There are two methods of dispersing heat in a laboratory incubator chamber, gravity convection or forced air circulation. Gravity convection incubators rely on physics to distribute heat, hot air rises and cooler air falls, with the added benefit that there are no air currents to disturb a culture. Forced air incubators use a fan to distribute temperatures around the chamber, and have excellent temperature uniformity, but could result in a higher risk of drying.
Incubator construction and features
Aside from just heat, there is a range of options that modern incubators can control. Choosing the right incubator for your application means you have to consider your ultimate goal and narrow your range of choices. Choices such as, do you need CO2 control, and if so which sensor is best for you? Do you need O2 control for in vivo conditions, or do you require contamination controls like HEPA filtration, antimicrobial copper interiors, or high-temperature sterilization?
Another consideration is incubator size. Do you only need something that is compact and can fit neatly on a benchtop, or something with a high capacity, such as a stacking incubator set or a reach-in incubator model?
Do you need to operate additional equipment? Some lab incubators also feature ports and outlets allowing you to have instruments like stir plates or shakers, within the chamber while running.
How the incubator is insulated can be another important factor to consider. Options include water-jacketed incubators where a wall of water helps maintain temperatures in the event of a power failure. These can provide peace of mind that your samples are protected, however, you do not have the option for high-temperature decontamination that you get with an air jacketed or fiberglass insulated direct heat model.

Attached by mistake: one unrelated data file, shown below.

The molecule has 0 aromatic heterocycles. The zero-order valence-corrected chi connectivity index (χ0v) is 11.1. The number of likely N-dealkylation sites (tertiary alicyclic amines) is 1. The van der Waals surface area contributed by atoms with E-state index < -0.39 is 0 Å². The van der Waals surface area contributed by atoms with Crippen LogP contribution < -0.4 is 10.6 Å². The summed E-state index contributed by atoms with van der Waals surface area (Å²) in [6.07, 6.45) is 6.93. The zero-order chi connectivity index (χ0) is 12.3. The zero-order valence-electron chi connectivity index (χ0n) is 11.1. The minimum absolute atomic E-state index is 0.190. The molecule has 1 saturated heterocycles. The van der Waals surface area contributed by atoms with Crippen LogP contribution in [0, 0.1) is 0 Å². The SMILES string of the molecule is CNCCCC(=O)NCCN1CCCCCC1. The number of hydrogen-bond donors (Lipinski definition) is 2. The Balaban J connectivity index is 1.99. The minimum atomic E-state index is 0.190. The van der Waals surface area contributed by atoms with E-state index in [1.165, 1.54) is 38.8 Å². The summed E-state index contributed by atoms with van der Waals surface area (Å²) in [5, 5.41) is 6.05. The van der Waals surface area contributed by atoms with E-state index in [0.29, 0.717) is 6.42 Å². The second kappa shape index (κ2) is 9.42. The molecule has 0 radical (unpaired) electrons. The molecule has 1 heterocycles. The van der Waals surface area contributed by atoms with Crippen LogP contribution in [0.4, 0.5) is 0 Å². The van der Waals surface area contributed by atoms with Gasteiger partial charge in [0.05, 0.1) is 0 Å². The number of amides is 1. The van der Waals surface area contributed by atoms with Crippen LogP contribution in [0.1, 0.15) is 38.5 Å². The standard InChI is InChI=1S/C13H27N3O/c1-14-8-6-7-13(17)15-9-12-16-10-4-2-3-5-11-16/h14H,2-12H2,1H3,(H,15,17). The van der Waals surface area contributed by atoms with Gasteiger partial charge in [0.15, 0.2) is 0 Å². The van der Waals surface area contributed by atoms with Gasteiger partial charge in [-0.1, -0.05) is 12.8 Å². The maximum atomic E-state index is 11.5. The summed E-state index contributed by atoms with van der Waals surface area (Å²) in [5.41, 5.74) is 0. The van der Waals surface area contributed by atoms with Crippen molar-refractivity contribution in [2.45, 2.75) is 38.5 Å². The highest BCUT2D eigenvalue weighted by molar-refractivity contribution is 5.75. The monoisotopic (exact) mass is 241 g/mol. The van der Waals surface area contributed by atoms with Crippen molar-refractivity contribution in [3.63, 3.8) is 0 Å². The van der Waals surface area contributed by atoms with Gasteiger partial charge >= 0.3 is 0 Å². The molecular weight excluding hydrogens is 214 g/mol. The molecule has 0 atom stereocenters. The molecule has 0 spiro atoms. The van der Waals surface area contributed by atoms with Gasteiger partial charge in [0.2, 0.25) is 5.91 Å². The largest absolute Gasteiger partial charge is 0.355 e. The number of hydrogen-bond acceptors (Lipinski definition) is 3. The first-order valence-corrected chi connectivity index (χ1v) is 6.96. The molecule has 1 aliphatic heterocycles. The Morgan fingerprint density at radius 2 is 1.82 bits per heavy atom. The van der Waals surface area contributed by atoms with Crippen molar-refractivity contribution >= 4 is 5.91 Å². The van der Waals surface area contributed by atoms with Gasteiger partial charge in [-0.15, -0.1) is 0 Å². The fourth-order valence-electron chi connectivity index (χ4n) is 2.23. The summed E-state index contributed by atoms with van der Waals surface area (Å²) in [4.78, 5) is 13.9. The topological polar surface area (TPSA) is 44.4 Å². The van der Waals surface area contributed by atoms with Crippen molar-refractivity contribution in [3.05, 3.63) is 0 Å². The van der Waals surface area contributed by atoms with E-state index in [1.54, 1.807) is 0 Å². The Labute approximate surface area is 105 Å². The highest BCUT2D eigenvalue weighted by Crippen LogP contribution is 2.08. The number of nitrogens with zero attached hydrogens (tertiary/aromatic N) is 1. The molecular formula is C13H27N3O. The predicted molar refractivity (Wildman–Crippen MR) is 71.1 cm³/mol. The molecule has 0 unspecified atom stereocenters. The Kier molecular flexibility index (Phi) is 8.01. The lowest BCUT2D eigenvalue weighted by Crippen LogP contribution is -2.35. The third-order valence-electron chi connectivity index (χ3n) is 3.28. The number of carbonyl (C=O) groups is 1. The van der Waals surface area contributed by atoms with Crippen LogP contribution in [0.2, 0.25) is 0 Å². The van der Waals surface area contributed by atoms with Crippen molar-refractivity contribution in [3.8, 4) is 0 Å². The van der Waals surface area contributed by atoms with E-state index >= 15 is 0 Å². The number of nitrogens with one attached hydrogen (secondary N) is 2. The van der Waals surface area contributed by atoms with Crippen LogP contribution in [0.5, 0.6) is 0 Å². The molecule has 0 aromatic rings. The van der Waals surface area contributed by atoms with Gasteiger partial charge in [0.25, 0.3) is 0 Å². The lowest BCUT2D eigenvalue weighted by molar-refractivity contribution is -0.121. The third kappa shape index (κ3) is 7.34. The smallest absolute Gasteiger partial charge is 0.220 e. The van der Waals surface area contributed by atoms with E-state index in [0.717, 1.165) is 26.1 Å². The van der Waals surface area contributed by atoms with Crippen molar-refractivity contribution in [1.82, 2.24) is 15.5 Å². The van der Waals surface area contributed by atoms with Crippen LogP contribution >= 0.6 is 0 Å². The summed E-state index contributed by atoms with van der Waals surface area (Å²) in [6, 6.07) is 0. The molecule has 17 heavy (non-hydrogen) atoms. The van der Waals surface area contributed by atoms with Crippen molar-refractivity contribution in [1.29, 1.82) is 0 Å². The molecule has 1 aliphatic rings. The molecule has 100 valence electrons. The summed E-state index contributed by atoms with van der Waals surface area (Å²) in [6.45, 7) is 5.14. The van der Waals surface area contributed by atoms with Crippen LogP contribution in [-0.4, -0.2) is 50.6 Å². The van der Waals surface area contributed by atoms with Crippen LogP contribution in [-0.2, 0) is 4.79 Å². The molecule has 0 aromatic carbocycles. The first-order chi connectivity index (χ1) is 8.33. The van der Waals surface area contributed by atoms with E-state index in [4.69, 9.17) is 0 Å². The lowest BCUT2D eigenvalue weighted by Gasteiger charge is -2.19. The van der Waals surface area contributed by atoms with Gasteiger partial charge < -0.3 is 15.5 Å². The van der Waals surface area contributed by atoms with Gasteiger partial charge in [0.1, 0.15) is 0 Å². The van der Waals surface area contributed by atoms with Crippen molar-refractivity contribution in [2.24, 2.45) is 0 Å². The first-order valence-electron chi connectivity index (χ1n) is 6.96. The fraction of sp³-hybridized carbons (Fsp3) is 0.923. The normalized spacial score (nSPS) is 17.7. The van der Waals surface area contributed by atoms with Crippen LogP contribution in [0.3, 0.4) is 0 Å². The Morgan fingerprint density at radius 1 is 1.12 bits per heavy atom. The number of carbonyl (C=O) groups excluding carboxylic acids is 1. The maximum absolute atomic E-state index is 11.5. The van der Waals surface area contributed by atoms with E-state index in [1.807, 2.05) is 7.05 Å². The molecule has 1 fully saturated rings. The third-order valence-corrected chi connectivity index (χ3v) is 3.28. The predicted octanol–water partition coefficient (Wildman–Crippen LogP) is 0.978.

Types of incubators
On top of the heating options provided by a general lab incubator, users can drill down into the bevy of other conditions an incubator can control.
Gas incubators allow for direct control over how much of and when gas is added to the environment. The most common addition is CO2, and for applications where a hypoxic condition is needed, then a tri gas or multi-gas incubator would be used for additional O2 control.
Environmental Chambers, Humidity Chambers, and Climatic Chambers allow for the control of not only CO2 and at times O2, but also tight control of humidity levels. These tend to be larger scale but give you flexibility over how much and when humidity is distributed within a run.
If your needs require temperatures below 30°C, then a refrigerated incubator is right for you. Cooling incubators and BOD incubators, (biological oxygen demand), allow for studies optimized for either growing or preventing growth. These are cooled with either a compressor system or a Peltier system.
Other types of incubators include shaking incubators where samples are agitated while heating and hybridization incubators that add humidity control in addition to heating and agitation control.